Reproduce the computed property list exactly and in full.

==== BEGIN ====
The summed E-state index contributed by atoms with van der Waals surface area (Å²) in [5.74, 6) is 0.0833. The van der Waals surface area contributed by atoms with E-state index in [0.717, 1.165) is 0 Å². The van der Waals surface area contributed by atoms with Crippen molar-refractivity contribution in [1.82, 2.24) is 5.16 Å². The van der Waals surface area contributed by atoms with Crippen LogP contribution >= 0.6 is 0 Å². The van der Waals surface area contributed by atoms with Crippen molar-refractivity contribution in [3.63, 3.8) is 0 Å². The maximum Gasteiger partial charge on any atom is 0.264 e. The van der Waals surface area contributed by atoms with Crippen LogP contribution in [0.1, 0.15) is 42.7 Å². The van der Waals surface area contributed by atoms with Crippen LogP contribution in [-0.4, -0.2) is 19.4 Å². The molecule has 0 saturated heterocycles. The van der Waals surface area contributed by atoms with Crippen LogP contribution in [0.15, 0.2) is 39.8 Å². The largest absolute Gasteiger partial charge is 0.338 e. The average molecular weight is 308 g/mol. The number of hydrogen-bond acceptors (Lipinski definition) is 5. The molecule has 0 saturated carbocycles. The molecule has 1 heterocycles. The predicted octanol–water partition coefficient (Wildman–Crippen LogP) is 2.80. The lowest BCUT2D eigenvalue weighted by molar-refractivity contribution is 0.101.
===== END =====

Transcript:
The summed E-state index contributed by atoms with van der Waals surface area (Å²) in [5.74, 6) is 0.0833. The van der Waals surface area contributed by atoms with E-state index in [0.717, 1.165) is 0 Å². The van der Waals surface area contributed by atoms with Crippen molar-refractivity contribution in [1.82, 2.24) is 5.16 Å². The van der Waals surface area contributed by atoms with Crippen LogP contribution >= 0.6 is 0 Å². The van der Waals surface area contributed by atoms with Crippen molar-refractivity contribution in [3.63, 3.8) is 0 Å². The maximum Gasteiger partial charge on any atom is 0.264 e. The van der Waals surface area contributed by atoms with Crippen LogP contribution in [0.1, 0.15) is 42.7 Å². The van der Waals surface area contributed by atoms with Crippen LogP contribution in [-0.4, -0.2) is 19.4 Å². The molecule has 0 saturated heterocycles. The van der Waals surface area contributed by atoms with Crippen LogP contribution in [0.15, 0.2) is 39.8 Å². The largest absolute Gasteiger partial charge is 0.338 e. The average molecular weight is 308 g/mol. The number of hydrogen-bond acceptors (Lipinski definition) is 5. The molecule has 0 saturated carbocycles. The molecule has 1 heterocycles. The predicted octanol–water partition coefficient (Wildman–Crippen LogP) is 2.80. The lowest BCUT2D eigenvalue weighted by molar-refractivity contribution is 0.101.